Suggested languages for you:
|
|

## All-in-one learning app

• Flashcards
• NotesNotes
• ExplanationsExplanations
• Study Planner
• Textbook solutions

# Frequency, Frequency Tables and Levels of Measurement

Frequency, Frequency Tables and Levels of Measurement

Have you ever wondered how your teacher may keep track of the results from a test? Or maybe how they may record the information to find out the most common results? When data is collected it can be useful to sort it and display it in a way that is easy to read. This is sometimes known as a way of representing data. One way of representing data is through a frequency table.

Frequency is a term that describes the number of times a value occurs in a collection of data.

## Frequency tables definition

A frequency table is a type of table used to represent the different frequencies from a collection of data.

Steve flips a coin 5 times to find out whether it will land showing heads or tails. He records the results of each flip in a table.

Steve flips the coin another 5 times.

We can now place the results from both tests into one frequency table:

This tells us that out of the 10 coin tosses Steve made, 6 landed with heads facing up and 4 with tails facing up.

## Frequency table examples

A frequency table can be useful when you have a large amount of data, this is because it groups the data into groups making it easier to understand.

A frequency table can look like this:

 Variable Tally Frequency 1 - 5 5 6 - 10 3 11 - 15 7

### How to create a frequency table

In order to create a frequency table, you must first look at your data and create suitable groups. Your group size may depend on the number of variables you have. Once you have grouped your data you can tally the number of times each variable occurs to find out the frequency. Let's have a look at an example:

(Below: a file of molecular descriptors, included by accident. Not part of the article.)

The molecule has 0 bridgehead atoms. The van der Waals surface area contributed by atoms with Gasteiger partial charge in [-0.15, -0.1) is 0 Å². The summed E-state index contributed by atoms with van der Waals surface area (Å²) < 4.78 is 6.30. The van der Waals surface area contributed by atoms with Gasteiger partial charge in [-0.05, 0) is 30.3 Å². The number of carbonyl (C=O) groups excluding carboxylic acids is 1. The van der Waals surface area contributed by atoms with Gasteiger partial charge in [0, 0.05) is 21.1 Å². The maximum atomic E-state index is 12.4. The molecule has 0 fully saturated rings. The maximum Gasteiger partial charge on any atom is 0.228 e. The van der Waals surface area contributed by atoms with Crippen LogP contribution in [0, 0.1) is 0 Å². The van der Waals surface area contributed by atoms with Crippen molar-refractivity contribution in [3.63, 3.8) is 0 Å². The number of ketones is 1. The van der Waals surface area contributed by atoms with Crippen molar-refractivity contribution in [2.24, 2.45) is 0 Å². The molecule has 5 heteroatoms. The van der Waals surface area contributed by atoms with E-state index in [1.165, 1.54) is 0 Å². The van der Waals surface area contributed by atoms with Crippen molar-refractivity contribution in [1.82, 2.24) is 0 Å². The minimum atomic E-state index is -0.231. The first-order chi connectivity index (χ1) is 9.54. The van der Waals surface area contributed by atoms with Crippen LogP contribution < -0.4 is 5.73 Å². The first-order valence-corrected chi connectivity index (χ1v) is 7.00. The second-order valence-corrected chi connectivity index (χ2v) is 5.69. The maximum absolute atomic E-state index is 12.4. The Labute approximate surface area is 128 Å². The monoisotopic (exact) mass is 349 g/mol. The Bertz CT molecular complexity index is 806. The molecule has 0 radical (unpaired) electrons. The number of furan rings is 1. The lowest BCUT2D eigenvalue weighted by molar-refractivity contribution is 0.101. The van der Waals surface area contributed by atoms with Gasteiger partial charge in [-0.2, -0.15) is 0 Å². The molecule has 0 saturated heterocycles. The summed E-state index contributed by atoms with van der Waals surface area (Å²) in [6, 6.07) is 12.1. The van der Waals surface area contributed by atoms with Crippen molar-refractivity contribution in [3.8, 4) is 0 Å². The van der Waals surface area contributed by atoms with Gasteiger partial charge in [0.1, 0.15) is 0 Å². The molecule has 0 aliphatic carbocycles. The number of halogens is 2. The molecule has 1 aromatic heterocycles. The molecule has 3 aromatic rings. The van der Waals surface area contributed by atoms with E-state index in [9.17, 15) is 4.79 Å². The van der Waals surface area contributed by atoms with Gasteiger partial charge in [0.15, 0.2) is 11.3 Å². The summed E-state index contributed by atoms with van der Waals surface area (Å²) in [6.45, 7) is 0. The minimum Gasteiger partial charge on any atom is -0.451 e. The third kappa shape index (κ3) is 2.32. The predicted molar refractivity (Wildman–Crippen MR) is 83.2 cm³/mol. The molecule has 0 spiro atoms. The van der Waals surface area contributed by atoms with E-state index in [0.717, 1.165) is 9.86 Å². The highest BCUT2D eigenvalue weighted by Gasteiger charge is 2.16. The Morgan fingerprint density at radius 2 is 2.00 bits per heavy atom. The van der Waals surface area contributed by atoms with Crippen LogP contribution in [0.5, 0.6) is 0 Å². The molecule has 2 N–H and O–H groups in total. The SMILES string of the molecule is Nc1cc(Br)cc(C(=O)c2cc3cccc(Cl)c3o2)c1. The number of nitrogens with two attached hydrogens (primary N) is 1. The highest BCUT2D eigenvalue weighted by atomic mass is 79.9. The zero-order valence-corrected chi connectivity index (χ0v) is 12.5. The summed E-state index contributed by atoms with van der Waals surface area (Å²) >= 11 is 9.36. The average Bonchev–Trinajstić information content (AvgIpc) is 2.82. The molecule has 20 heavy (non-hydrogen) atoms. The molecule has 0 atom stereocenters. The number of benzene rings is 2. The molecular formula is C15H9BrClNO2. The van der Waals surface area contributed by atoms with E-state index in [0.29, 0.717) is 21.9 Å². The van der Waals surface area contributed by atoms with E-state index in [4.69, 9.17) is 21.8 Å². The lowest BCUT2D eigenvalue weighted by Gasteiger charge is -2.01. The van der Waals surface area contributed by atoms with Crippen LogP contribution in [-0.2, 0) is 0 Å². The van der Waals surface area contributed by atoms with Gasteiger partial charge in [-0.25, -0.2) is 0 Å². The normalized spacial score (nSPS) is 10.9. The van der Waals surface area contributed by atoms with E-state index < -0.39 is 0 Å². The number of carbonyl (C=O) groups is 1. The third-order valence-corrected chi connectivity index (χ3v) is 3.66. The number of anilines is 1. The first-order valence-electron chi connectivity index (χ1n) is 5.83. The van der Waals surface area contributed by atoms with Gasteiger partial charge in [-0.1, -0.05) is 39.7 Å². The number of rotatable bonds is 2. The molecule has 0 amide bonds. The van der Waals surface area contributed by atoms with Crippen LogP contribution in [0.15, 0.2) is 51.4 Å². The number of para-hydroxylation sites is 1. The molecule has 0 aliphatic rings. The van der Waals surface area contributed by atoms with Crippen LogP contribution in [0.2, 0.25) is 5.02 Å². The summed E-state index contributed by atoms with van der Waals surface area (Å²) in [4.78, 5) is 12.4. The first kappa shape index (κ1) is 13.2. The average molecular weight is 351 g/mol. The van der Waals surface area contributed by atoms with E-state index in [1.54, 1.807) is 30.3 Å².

A year 7 class has completed a maths test. The results, as a percentage, from the 25 students have been recorded below:

 63 73 39 45 82 28 77 64 35 47 92 57 85 53 62 66 59 46 91 82 74 46 28 46 90

In order to put this into a frequency table, you first need to find the group sizes, the smallest variable is 28 and the biggest variable is 92. This data could be split into 7 groups:

 Test Results (%) 25 - 35 36 - 45 46 - 55 56 - 65 66 - 75 76 - 85 86 - 95

Now you can go through the data and mark a tally where the variables fall into each group:

 Test Results (%) Tally 25 - 35 36 - 45 46 - 55 56 - 65 66 - 75 76 - 85 86 - 95

Finally, you can add the next column, the frequency for each of the groups:

 Test Results (%) Tally Frequency 25 - 35 3 36 - 45 2 46 - 55 5 56 - 65 5 66 - 75 3 76 - 85 4 86 - 95 3

From this frequency table, you can now understand the data much easier. Just by taking a quick look, you can easily see that 5 students scored between 46% and 55% on the maths test.

Sometimes, there may only be a small amount of variables, if this is the case there may not be a need to group them. For example, if you are looking at the number of siblings people have and the variables range from 0 - 4, you could just look at each variable separately.

A group of students records the number of cups of coffee they drink per day. The results are shown below:

 2 3 6 1 0 3 4 2 2 3 5 1 1 4 2 7 3 2 5 1

To put this into a frequency table, you first need to find the group sizes, the smallest variable is 0 and the biggest variable is 6:

 Number of coffees 0-1 2-3 4-5 6-7
Now you can through the data and mark a tally where the variables fall into each group: